At a public forum discussing tax, Bernie Brooks the chief executive of the retailer Myer made the perfectly obvious point that if consumers paid higher taxes they would have less money to spend in shops.
He was commenting on the effect on consumer spending of higher taxes to pay for the Gillard government’s national disability insurance scheme. He was not remarking on whether the scheme was a good or bad thing. In response to what Brookes said the Disability Commissioner, Graeme Innes (one of seven commissioners) launched a campaign against Myer via the leftwing website Change.org.
Innes said on Change.org that ‘Myer CEO Bernie Brookes’ comments that a levy to fund the national disability insurance scheme is “not good for our customers” and “is something that would have been spent with us” are incredibly disappointing. They demonstrate a lack of understanding of Australians with a disability, half of whom live below the poverty line…I appreciate Mr Brookes has issued an apology, but I’d like to see Myer to commit to an employment target of 10 per cent of people with a disability by the end of 2015. This would be a real demonstration of Myer’s commitment to both people with disability and the broader Australian community.’ There is no legal requirement on Myer to any such employment target. The petition on Change.org that Innes started got 38,554 signatures.
Neither Innes or Gillian Triggs, the president of the commission explained why it was appropriate for Innes to use his taxpayer-funded, government-appointed position to launch a campaign against a private company whose chief executive had made a wholly unremarkable statement of fact.
What Cater says about the Human Rights Commission was proved absolutely true in the case of Bernie Brooks. The Commission regards itself as outside the democratic process, yet uses the legitimacy of government to pursue its own agendas. It doesn’t fight to protect freedom of speech, but it does fight against companies whose CEOs have the temerity to comment about tax increases.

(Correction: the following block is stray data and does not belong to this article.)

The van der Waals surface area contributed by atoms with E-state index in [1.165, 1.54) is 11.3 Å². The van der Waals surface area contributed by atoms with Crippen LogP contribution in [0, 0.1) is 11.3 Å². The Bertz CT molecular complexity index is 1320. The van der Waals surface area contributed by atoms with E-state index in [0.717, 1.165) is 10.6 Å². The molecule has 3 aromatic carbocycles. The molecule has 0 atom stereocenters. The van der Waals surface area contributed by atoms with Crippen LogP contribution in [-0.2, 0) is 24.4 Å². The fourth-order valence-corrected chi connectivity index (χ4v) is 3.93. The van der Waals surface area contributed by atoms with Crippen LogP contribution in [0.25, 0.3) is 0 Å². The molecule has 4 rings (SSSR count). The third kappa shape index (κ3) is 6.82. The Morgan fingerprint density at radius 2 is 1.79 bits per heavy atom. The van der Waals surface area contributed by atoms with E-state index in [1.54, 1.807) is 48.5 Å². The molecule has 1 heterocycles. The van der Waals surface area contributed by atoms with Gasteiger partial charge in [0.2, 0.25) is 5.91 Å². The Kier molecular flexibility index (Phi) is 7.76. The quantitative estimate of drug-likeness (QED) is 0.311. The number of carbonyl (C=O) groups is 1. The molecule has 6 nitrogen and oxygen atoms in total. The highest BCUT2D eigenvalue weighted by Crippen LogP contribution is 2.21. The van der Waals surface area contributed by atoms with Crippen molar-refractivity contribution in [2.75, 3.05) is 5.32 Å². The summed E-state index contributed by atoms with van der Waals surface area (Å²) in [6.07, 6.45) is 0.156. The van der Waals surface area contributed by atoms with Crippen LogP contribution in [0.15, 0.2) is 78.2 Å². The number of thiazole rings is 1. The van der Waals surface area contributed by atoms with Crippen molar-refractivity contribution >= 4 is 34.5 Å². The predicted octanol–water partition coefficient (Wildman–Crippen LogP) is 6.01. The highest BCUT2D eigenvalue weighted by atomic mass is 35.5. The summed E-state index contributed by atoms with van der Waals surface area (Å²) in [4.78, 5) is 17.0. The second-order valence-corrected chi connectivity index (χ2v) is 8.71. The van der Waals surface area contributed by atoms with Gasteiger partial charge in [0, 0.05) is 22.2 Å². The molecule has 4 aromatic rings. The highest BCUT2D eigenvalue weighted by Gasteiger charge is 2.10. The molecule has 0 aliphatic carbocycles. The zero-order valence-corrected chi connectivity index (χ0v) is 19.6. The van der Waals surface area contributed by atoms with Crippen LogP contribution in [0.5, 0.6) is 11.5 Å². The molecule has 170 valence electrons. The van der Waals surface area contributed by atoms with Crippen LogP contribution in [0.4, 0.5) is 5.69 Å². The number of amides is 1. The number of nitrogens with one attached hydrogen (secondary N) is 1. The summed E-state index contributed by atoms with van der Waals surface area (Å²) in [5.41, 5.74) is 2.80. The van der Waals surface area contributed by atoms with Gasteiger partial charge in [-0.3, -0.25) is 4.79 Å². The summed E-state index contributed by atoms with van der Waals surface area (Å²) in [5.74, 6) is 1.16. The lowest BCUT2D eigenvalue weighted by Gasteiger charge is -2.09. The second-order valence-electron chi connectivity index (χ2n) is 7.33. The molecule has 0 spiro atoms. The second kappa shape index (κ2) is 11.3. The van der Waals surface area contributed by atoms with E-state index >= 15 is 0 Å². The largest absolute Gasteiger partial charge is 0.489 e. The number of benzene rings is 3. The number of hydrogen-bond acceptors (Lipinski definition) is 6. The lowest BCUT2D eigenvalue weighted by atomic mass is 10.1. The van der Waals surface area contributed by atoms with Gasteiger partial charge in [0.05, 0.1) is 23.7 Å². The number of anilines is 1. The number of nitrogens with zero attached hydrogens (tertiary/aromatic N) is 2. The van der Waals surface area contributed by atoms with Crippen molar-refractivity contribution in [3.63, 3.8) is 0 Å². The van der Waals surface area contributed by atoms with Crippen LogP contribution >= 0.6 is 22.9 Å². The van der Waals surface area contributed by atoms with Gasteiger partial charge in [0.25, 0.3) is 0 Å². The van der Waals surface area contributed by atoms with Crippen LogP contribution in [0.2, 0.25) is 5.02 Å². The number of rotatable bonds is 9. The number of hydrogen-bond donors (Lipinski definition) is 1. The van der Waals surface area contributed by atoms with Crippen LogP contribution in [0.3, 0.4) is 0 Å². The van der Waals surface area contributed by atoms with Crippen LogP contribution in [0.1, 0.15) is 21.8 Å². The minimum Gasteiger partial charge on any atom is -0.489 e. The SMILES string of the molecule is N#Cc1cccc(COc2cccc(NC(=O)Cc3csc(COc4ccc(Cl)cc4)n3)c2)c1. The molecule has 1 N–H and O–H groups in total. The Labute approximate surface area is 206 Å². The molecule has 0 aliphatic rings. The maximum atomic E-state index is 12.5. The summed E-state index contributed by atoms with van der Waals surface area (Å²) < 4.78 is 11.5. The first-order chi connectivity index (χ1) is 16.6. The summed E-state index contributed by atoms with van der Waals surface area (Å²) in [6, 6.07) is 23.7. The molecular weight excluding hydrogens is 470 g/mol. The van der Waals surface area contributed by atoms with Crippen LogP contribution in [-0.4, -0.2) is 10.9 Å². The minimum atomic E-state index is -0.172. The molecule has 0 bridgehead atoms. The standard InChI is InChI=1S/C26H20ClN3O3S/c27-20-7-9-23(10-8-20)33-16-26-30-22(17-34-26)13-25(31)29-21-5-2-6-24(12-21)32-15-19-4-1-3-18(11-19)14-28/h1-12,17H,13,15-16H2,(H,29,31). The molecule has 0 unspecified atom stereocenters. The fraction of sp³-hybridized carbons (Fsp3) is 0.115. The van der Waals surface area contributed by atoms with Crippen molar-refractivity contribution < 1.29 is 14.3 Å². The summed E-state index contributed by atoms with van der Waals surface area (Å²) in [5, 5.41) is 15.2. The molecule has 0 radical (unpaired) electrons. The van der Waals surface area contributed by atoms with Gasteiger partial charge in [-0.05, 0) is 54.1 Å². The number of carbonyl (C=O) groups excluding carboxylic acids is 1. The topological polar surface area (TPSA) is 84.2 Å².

‘Interventions in public debate by human rights commissioners are given the moral authority once afforded to bishops; their reports into discrimination, social exclusion, sustainability, rights and restitution are afforded the status of sacred encyclicals and their integrity is rarely challenged. The commissioners are treated as neutral umpires, sitting above the cut and thrust of popular democracy, immune from any suggestion of self-interest, status or empire-building.’
No-one at the ABC would enjoy The Lucky Culture. The mindset of the ABC hasn’t much changed since the 1970s. Back then the prevailing approach of the ABC’s editorial line was described in an academic study quoted by Cater as:
‘doctrinaire, intolerant, even illiberal…[it has] a tendency to place beyond the pale all those who do not share the conglomerated values and beliefs of the moralisers. And the interests of those oppose the ideologically determined goals and policies are seen, prima facie, as illegitimate and not deserving of any consideration.’
When Cater appeared on the ABC’s Q&A program earlier this year to talk about The Lucky Country, the host Tony Jones admitted he’d read the book, but then declared ‘I am not recommending it!’
Surely there can be no better endorsement for this wonderful work.